The 4 key points to takeaway from this year’s TensorFlow 2018 Summit

Mark Bugeja
Apr 16, 2018 · 5 min read

In this post I am going to highlight some of the current difficulties in the industry and how certain points in the keynote addresses certain issues that affect us as developers and researchers.

Premise #1— TensorFlow hasn’t been around for long, in fact, it started back in November of 2015. With a limited number of Artificial Intelligence (AI) developers, getting, responses to sometimes basic questions is problematic. Furthermore, due to the frequent updates and changes in the base code of TensorFlow, a number of tutorials are not yet updated to the latest version .

Keynote address #1 — The first speaker in this year’s keynote, Rajat Monga TensorFlow Director at Google, presents a set of statistics on the number of developers and researchers that have downloaded and presumably used TensorFlow. Although this seems trivial it has multiple implications. A stronger open source community means further advances in the technology, as well as, better forums where more members are able to answer questions that new or advanced users might have. This also implies a larger number of developers starting their journey into AI. From a personal experience we’re now seeing more developers posting questions or contributing answers to questions on TensorFlow. Although the problem with blogs and tutorials not updated to the latest TensorFlow version persists, it’s very common to find comments on blogs posted by other developers that have solved the issue. In most cases by straight up googling the issue you will probably find the solution.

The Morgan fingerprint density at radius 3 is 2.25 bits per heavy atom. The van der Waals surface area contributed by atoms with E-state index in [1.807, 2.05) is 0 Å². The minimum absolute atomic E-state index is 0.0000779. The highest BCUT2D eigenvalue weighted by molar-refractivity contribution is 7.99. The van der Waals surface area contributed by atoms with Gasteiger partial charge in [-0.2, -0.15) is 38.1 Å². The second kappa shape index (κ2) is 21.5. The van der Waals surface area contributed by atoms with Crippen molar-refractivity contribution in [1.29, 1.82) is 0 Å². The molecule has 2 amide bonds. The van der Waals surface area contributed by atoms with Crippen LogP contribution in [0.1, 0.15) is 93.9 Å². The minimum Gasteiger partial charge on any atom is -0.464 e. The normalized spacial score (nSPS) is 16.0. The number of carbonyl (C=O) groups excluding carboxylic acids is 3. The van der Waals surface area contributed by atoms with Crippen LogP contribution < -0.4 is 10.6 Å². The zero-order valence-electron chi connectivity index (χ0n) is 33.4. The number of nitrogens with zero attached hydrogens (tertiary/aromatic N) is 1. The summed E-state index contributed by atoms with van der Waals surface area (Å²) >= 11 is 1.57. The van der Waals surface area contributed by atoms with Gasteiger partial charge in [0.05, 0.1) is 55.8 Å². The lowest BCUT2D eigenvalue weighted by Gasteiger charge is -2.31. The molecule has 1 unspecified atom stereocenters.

Keynote TensorFlow Summit 2018

In addition, the TensorFlow team has released a number of avenues for different level of expertise in Machine learning (ML), to get new and veteran TensorFlow developers going. The main resources mentioned include the new blog, YouTube channel and a crash course on ML.

Premise #2 — When developing a system that uses ML to solve a task we traditionally train the model and store it on some cloud service. Although, this process works it comes with certain set of disadvantages. TensorFlow Lite is not a new product but in this year’s summit the TensorFlow team have optimised it further to enhance usage with Internet of Things (IoT) devices.

Keynote address #2 — More optimisation on TensorFlow Lite, more IoT using ML. TensorFlow Lite converts a trained ML model into a compact smaller file using FlatBuffers to optimise on speed and file size. This enables usage with Android and IOS apps as well as support for Rasberry PI.

TensorFlow Lite Architecture

The reason why this is extremely desirable is the advantages that it offers in terms of latency, availability, privacy and cost. When running ML models on the device you reduce the need to be connected to a network in order to send requests. Consequently, this also reduces latency as we do not need to wait for a response anymore so we can provide better support for real-time data processing. Moreover, with the issues in privacy we have been seeing for the past couple of days, by using TensorFlow lite their is no need to pass information to a server anymore as the ML model works on the device itself. Finally, this also implies that we do not need to use a server farm to process information on the ML Model, thus, reducing the overall cost. Do these number of advantages come with a price? Well, the short answer is yes, albeit it is different depending on the case. At the end of the day, when adding a ML model to your application, implies, that your application will have a larger file size. Having said that, hardware memory is getting cheaper, so, is it really an issue?